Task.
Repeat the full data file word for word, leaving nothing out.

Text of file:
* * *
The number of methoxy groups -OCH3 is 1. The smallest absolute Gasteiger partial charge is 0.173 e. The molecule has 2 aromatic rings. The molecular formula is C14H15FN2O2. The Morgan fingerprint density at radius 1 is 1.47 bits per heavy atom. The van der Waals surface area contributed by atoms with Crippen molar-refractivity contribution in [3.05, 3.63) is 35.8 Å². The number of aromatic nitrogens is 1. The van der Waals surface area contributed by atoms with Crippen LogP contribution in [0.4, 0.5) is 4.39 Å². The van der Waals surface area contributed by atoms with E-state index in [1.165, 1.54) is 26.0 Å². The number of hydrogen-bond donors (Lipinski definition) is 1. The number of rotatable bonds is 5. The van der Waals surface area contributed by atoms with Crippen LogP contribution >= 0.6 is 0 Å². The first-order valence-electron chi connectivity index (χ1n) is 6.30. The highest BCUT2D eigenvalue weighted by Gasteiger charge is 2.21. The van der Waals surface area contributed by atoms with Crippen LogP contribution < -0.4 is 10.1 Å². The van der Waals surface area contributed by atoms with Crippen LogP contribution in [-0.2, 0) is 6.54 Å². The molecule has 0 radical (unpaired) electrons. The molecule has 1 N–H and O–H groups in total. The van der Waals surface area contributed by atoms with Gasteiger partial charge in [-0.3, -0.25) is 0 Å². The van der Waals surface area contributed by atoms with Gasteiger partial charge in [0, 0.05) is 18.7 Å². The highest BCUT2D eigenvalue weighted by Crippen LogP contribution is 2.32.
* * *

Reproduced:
The number of methoxy groups -OCH3 is 1. The smallest absolute Gasteiger partial charge is 0.173 e. The molecule has 2 aromatic rings. The molecular formula is C14H15FN2O2. The Morgan fingerprint density at radius 1 is 1.47 bits per heavy atom. The van der Waals surface area contributed by atoms with Crippen molar-refractivity contribution in [3.05, 3.63) is 35.8 Å². The number of aromatic nitrogens is 1. The van der Waals surface area contributed by atoms with Crippen LogP contribution in [0.4, 0.5) is 4.39 Å². The van der Waals surface area contributed by atoms with E-state index in [1.165, 1.54) is 26.0 Å². The number of hydrogen-bond donors (Lipinski definition) is 1. The number of rotatable bonds is 5. The van der Waals surface area contributed by atoms with Crippen LogP contribution >= 0.6 is 0 Å². The first-order valence-electron chi connectivity index (χ1n) is 6.30. The highest BCUT2D eigenvalue weighted by Gasteiger charge is 2.21. The van der Waals surface area contributed by atoms with Crippen LogP contribution < -0.4 is 10.1 Å². The van der Waals surface area contributed by atoms with Crippen LogP contribution in [-0.2, 0) is 6.54 Å². The molecule has 0 radical (unpaired) electrons. The molecule has 1 N–H and O–H groups in total. The van der Waals surface area contributed by atoms with Gasteiger partial charge in [-0.3, -0.25) is 0 Å². The van der Waals surface area contributed by atoms with Gasteiger partial charge in [0, 0.05) is 18.7 Å². The highest BCUT2D eigenvalue weighted by Crippen LogP contribution is 2.32.